Weston Clark hopes to one day marry the person he loves — even if his family looks different from most in Utah with a male partner and their 2-year-old son.
And he now has renewed hope, especially since voters in three states this week — Maine, Maryland and Washington — approved same-sex marriage, marking the first time the issue was approved by voters instead of the result of legislative or court action.
"It was a pretty tremendous day on Tuesday," Clark, a Utah native, said. "It feels like something’s changed."
Many gay Americans — including Clark and his partner, Brandon Mark, who have lived openly as a couple for 12 years — are looking to have the same benefits as those in traditional marriages.
As the first openly gay generation slides into middle age, the number of states welcoming them to marry has grown. There now are nine states that offer same-sex marriage, including Connecticut, Iowa, Massachusetts, New Hampshire, New York and Vermont, plus the District of Columbia and two Native American tribal jurisdictions, the Coquille tribe of Oregon and the Suquamish tribe of Washington.
Still, the controversial issue is far from over. Clark and other gay Utahns said even though there’s a growing sense of inclusion for gay couples, 41 states, including Utah, still do not recognize same-sex marriage.
In 2004, Beehive State voters overwhelmingly approved a constitutional amendment banning gay marriage. Utah, like many states at the time, already had a law defining marriage as only between a man and a woman, but Amendment 3 specifically does not recognize same-sex marriages, even if they are performed in a state where they are legal. Amendment supporters at the time said the issue would be on firmer legal ground if it were embedded in the Utah Constitution.
Clifford Rosky, a University of Utah associate professor of law who specializes on the issue, said the latest election results in three states, while significant, would have no impact in Utah.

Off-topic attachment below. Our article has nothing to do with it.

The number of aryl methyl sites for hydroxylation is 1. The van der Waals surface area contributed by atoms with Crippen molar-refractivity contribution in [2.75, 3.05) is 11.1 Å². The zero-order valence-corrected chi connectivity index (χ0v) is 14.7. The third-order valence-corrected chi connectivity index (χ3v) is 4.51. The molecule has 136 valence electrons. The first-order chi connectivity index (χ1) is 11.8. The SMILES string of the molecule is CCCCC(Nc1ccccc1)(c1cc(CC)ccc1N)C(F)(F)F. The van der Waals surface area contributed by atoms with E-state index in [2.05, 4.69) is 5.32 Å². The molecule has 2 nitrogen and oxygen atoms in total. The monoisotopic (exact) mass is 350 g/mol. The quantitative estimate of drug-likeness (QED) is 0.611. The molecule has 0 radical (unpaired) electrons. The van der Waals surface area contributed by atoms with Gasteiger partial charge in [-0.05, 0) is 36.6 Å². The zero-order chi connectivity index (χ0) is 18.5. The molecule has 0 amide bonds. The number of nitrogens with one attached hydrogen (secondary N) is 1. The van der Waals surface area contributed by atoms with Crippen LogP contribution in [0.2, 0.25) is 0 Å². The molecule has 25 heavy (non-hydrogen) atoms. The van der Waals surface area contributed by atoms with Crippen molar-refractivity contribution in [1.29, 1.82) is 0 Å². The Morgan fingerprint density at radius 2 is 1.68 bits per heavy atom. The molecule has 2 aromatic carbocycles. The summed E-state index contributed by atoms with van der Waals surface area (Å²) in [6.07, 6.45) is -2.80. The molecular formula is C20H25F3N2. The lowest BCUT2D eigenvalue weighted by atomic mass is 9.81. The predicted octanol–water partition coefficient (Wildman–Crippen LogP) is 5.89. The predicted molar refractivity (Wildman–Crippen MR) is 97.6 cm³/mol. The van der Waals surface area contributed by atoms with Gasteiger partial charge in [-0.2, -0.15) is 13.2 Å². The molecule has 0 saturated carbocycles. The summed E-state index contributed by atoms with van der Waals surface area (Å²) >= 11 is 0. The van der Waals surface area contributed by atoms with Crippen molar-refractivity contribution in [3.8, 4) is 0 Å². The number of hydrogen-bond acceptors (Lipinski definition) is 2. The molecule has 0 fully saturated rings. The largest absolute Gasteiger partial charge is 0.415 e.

"All of these developments have nothing to do with Utah" because of Amendment 3, Rosky said, noting it would take a vote of two-thirds of the Legislature and a majority of voters to repeal that measure. "It’s implausible."
Many now look toward the U.S. Supreme Court.
The justices may agree in the next few weeks or months to hear the gay-marriage California case, Hollingsworth v. Perry, dealing with Proposition 8. Still, Rosky said, it is unlikely the nine justices will tackle that state issue.
"The Supreme Court rarely gets out in front of public opinion," Rosky said.
He pointed to comments by Justice Ruth Bader Ginsburg in October, when she suggested that her predecessors on the high court mistimed the 1973 Roe v. Wade case, which legalized abortion nationwide. Alluding to the persisting bitter debate over abortion, Ginsburg said the justices of that era could have delayed hearing any case like Roe while the state-by-state process evolved. At the time, abortion was legal on request in four states, allowed under limited circumstances in about 16 others and outlawed under nearly all circumstances in the other states.
More likely, observers said, today’s Supreme Court will have something to rule about a much narrower legal question: whether the federal Defence of Marriage Act, or DOMA, is constitutional. Two federal appeals courts have struck down the part of the law that requires the federal government to deny benefits to same-sex couples married in states that allow such unions.
"When a federal law is struck down," Rosky said, "it’s a national issue by definition."
In the coming weeks, legal advocates on both sides will wait to see if the high court takes up the same-sex marriage issue or lets the issue evolve in the 50 states.
Brandie Balken, executive director of Equality Utah, the state’s largest LGBT-rights group, said she wants the latest news to put a spotlight on gay Utahns.
"I think realistically what it will do is allow us to continue the conversation of equal protections under the law," Balken said. "Today you can be fired or evicted in Utah [for being gay]."
Salt Lake City, Salt Lake County, Park City, Moab and a number of other local governments have adopted employment and housing protections for gay and transgender residents. But such anti-discrimination proposals have stalled in the Legislature.
While waiting for lingering legal developments, Clark said he and his family will continue to live out their day-to-day lives just as everyone else. The couple adopted their son, Xander, in another state two years ago because Utah law makes it difficult for same-sex partners to adopt.
"Three more states approved same-sex marriage, and we have the first president to come out in support of it," Clark said. "So, it’s not a deal breaker."Next Page >
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